This Year’s $5B Virtual Reality Market

And How it Will Revolutionize How We Express and Experience

By Shahin Farshchi, PhD

Virtual Reality caught worldwide attention with Facebook’s $2B acquisition of Oculus VR, driven by Mark Zuckerberg’s vision to not just share moments, but to share experiences. Many view the Oculus Rift as a radical innovation, but creating immersive effects using stereoscopic imaging isn’t new. The View-Master we know and loved as children dates back to the early part of the century. Since Morton Heilig introduced the world to VR with his mini-fridge-sized mini cinema, sensors and displays have improved by orders of magnitude. The Oculus team masterfully integrated them to create a life-like, immersive experience while mitigating the nauseating side-effects — but VR is still a novelty. Early motion pictures wowed audiences with moving trains and staged performances, but like VR, started as a novelty. Shortly thereafter, artists invented panning, zooming, and cuts that led to the rich narratives and experiences that made film a de-facto medium for artistic expression. The first computer games wowed consumers with blocks moving on a screen, and have matured into immersive cinematic experiences with rich narratives and life-like characters. Will Virtual Reality engender the next generation of magical experiences? Before 2D cameras and cinemas go by the way of the typewriter, movie and game developers must innovate together to turn VR into the de-facto platform for experience and expression to make SuperData’s $5B 2016 market forecast for VR to become a reality.

Many VR advocates expect gamers to be the early adopters for VR. Though almost all VR game demos impress in the first five minutes, volume shipments will be incumbent upon developers delivering fun, enticing experiences worthy of purchase. For example, Sega and Nintendo do more than just put more colors and richer sounds into traditional arcade games. They created narratives and storylines around what became iconic characters, e.g., Zelda, Sonic the Hedgehog and Mario Brothers. These experiences were enabled by best-of-breed hardware at the time, combined music, sound effects, speed, story and graphics in a way that brought those characters to life. Sega and Nintendo drove hardware sales through great software, and for the first time, they were able to create franchises around these iconic characters. This symbiotic relationship between hardware and franchises would extend into later platforms such as PlayStation, with Crash Bandicoot, to move hardware units. What content will be the driver for VR?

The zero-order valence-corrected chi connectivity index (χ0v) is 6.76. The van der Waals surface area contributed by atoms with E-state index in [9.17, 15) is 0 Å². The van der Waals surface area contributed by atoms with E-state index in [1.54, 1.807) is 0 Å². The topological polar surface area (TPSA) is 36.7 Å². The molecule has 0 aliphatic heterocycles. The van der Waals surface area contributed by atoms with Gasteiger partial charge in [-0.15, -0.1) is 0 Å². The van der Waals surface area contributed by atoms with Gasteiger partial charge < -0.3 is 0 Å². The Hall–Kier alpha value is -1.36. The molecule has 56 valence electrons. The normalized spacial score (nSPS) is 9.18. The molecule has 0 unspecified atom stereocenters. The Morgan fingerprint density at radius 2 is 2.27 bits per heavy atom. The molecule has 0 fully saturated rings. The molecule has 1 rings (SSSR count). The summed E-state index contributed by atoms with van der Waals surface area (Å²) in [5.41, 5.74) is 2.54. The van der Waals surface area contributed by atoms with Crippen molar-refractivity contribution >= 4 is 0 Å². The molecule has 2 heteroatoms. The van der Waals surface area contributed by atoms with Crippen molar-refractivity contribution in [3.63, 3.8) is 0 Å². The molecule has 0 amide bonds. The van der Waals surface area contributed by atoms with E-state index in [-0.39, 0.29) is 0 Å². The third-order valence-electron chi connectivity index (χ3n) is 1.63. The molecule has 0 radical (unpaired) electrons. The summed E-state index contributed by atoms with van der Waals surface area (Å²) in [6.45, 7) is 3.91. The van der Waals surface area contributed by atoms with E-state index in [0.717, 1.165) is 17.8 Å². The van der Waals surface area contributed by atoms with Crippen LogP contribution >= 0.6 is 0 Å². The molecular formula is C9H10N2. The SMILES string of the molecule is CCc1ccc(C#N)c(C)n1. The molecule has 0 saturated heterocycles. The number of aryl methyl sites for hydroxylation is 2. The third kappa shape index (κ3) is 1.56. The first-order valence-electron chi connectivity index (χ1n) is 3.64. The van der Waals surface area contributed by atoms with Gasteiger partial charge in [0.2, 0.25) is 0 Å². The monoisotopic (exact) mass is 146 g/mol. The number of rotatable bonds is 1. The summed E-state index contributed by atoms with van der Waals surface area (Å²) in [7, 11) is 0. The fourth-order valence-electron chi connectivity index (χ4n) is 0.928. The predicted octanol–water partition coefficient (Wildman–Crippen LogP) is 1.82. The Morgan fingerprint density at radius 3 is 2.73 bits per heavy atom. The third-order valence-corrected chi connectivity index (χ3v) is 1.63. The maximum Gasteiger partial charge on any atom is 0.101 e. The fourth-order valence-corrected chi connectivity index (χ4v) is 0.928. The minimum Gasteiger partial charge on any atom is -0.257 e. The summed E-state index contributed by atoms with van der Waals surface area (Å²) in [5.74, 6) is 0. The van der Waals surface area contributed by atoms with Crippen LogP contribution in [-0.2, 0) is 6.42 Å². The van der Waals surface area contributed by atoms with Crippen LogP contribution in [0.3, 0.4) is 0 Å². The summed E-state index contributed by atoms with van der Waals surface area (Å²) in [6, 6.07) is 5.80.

Unfortunately, game publishers haven’t committed to investing the tens of millions needed to create amazing games in VR. Why? It’s a classic chicken-and-egg problem: publishers can’t justify spending money on content without a means of distributing it, i.e., a user base with compatible VR hardware. Today, VR users are typically developers or hard-core gamers whose numbers are nowhere near the install base of Sony’s Playstation or Microsoft’s XBOX. Sony and Microsoft spent exorbitant amounts of money generating content to seed millions of units in households. Nintendo also launched its console with an amazing title, Super Mario, establishing the console in America’s living rooms. The penetration of Nintendo’s consoles drove game publishers to invest heavily in games, despite having to pay heavy royalties to Nintendo. By 1990, 30% of US households owned a Nintendo Entertainment System.

Publishers and developers invested heavily in game development and marketing, not to mention hefty royalties, to Nintendo given its massive install base in the late-80s. SuperData Research expects less than 10 million console and PC VR units by the end of 2016. In comparison, over half of US households have a traditional gaming console today.

To exacerbate the distribution challenge, developing a content for VR is fundamentally more challenging than traditional games and movies. The rich, 360-degree VR environment means having to generate significantly more artistic content for a given amount of gameplay or viewing duration. Furthermore, avoiding nausea requires fast rendering hence high-performance compute. Scenes that movies have the luxury of hours to render have to be executed in real-time in VR. Transitioning to VR may seem like a giant, expensive leap for developers. Fortunately, cheap mobile VR is expected to gain faster adoption than high-end consoles and PCs. Mobile VR does enable some graphics and tracking, making it it easier to develop upon — but dampens the experience. I expect traditional console makers and publishers to take the less risky path by introducing games that can be “better experienced” in VR as an “option” vs. creating a dedicated VR experience. The task of creating revolutionary experiences that are fundamentally built on VR, hence creating a rich, immersive experience, is on the shoulders of startups.